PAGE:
|Oregon Trail Computer Game|
|Crossing the river posed many difficulties.|
When I was in elementary school, my favorite part of every week was the time we got to spend in the computer lab. Not because I liked the pink and blue iMac G3s, but because we got to play Oregon Trail. Oregon Trail is a computer game that puts you in the role of someone traveling the trail out west in the 1800s. You had to constantly make decisions throughout the game in order to ensure your survival and make it west. For example, when you came to a river you were given information about the depth and the width in order to decide if you wanted to ford the river or pay for the ferry to take you across. This meant that you had to determine if your ox could handle this type of depth and if you had enough money in your budget to afford the ferry. The game also included hunting simulations so that you could eat, as well as stops at general stores to stock up on supplies. If someone in your family got sick, you had to decide if you wanted to move on or buy medicine. It put you in another world and let you identify with a personality completely different from your own. Most of all, it forced the 4th grade version of myself to make life decisions that I would never be faced with in reality.
So why was this game encouraged in my school? We never learned about what to do when your ox and covered wagon came to a river in social studies class. We never learned about how to ration food in a health class. And we were certainly never taught how to hunt. I would guess that Oregon Trail was encouraged by my school because it contained elements that forced us to think critically. In addition, we had to think about the consequences of our actions and how our decisions affected the outcome of the game.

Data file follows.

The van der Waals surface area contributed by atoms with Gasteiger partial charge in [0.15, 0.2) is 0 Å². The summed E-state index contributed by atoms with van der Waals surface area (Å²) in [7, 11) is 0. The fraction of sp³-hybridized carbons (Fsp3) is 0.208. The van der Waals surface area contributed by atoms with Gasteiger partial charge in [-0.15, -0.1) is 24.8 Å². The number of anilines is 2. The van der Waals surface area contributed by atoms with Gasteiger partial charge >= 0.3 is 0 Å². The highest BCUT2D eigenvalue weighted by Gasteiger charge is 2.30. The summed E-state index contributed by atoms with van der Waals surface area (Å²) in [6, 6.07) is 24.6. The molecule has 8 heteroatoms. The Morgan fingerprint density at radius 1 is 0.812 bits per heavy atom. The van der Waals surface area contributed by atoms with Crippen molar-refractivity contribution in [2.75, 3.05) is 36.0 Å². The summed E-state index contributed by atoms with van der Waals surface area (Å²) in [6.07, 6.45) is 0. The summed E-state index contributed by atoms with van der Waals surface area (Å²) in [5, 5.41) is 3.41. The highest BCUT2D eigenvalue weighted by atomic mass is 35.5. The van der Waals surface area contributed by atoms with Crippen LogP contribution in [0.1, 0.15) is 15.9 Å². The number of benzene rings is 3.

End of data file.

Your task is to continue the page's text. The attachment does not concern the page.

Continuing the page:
This process of decision making, coupled with a low risk activity at the right difficulty level, is what attracted us to Oregon Trail. As pointed out by James Paul Gee, this combination is hard to come by in a traditional classroom setting. Often times, a classroom activity is not low risk because students do not want to look or feel "dumb" in front of their peers. In addition, instructional activities are often tied to assessments, which students have a fear of failing. Teaching at the right difficulty level for all students through differentiation is not easy. When you are in the virtual world of a game, however, the levels and pace at which you move depends on your difficulty level.
So how can these competing ideas be reconciled in order to get students excited and engaged in learning? James Paul Gee suggests that we model teaching after the learning principles present in good games. It is about getting students to think about gaming in a strategic and reflective way and then applying that sort of thinking to the classroom.
I am not sure if Oregon Trail is around anymore, nor am I up to date with the kinds of games students like to play. Perhaps as part of my training to become a teacher I should sit down and play some video games. Thinking about what is going through my head as I play these games may give me some insight on how to structure my practice. Ultimately, I want my students to walk away from my class with more knowledge than which they came with. Looking to video and computer games may provide me with the inspiration I need to make this a reality.